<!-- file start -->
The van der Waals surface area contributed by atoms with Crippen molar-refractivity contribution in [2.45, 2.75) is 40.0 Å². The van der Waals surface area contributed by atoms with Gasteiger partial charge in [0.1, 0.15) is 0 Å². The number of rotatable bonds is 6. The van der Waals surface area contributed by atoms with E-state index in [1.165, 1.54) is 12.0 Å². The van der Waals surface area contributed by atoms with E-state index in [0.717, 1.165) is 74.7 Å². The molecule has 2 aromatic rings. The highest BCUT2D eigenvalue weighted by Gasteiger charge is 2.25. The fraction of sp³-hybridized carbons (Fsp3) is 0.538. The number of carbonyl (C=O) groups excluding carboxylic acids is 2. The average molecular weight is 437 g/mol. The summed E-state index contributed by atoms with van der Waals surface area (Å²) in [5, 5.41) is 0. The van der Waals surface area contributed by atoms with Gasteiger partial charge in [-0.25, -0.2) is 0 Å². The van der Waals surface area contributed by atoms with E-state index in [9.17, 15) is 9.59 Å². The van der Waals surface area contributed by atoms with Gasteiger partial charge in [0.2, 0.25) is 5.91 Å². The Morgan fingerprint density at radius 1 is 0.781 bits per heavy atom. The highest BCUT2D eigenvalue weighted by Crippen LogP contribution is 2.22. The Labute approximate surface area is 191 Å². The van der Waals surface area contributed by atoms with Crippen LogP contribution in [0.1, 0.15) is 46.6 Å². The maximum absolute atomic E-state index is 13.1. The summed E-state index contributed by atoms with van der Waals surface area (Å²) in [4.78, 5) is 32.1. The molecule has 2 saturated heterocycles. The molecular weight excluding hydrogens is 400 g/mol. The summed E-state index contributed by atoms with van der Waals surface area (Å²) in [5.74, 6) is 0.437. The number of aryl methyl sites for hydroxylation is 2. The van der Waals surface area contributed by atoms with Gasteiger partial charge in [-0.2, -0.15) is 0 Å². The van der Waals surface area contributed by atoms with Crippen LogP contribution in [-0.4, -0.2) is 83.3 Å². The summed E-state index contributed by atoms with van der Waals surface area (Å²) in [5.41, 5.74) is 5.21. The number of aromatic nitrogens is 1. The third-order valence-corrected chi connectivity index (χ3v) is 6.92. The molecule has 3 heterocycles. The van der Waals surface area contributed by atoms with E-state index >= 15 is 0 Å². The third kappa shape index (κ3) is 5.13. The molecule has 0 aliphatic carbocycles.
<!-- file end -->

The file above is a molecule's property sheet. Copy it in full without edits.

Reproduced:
The van der Waals surface area contributed by atoms with Crippen molar-refractivity contribution in [2.45, 2.75) is 40.0 Å². The van der Waals surface area contributed by atoms with Gasteiger partial charge in [0.1, 0.15) is 0 Å². The number of rotatable bonds is 6. The van der Waals surface area contributed by atoms with E-state index in [1.165, 1.54) is 12.0 Å². The van der Waals surface area contributed by atoms with E-state index in [0.717, 1.165) is 74.7 Å². The molecule has 2 aromatic rings. The highest BCUT2D eigenvalue weighted by Gasteiger charge is 2.25. The fraction of sp³-hybridized carbons (Fsp3) is 0.538. The number of carbonyl (C=O) groups excluding carboxylic acids is 2. The average molecular weight is 437 g/mol. The summed E-state index contributed by atoms with van der Waals surface area (Å²) in [5, 5.41) is 0. The van der Waals surface area contributed by atoms with Gasteiger partial charge in [-0.25, -0.2) is 0 Å². The van der Waals surface area contributed by atoms with E-state index in [9.17, 15) is 9.59 Å². The van der Waals surface area contributed by atoms with Gasteiger partial charge in [0.2, 0.25) is 5.91 Å². The Morgan fingerprint density at radius 1 is 0.781 bits per heavy atom. The highest BCUT2D eigenvalue weighted by Crippen LogP contribution is 2.22. The Labute approximate surface area is 191 Å². The van der Waals surface area contributed by atoms with Crippen LogP contribution in [0.1, 0.15) is 46.6 Å². The maximum absolute atomic E-state index is 13.1. The summed E-state index contributed by atoms with van der Waals surface area (Å²) in [4.78, 5) is 32.1. The molecule has 2 saturated heterocycles. The molecular weight excluding hydrogens is 400 g/mol. The summed E-state index contributed by atoms with van der Waals surface area (Å²) in [5.74, 6) is 0.437. The number of aryl methyl sites for hydroxylation is 2. The van der Waals surface area contributed by atoms with Gasteiger partial charge in [-0.2, -0.15) is 0 Å². The van der Waals surface area contributed by atoms with Crippen LogP contribution in [-0.4, -0.2) is 83.3 Å². The summed E-state index contributed by atoms with van der Waals surface area (Å²) in [5.41, 5.74) is 5.21. The number of aromatic nitrogens is 1. The third-order valence-corrected chi connectivity index (χ3v) is 6.92. The molecule has 3 heterocycles. The van der Waals surface area contributed by atoms with E-state index >= 15 is 0 Å². The third kappa shape index (κ3) is 5.13. The molecule has 0 aliphatic carbocycles.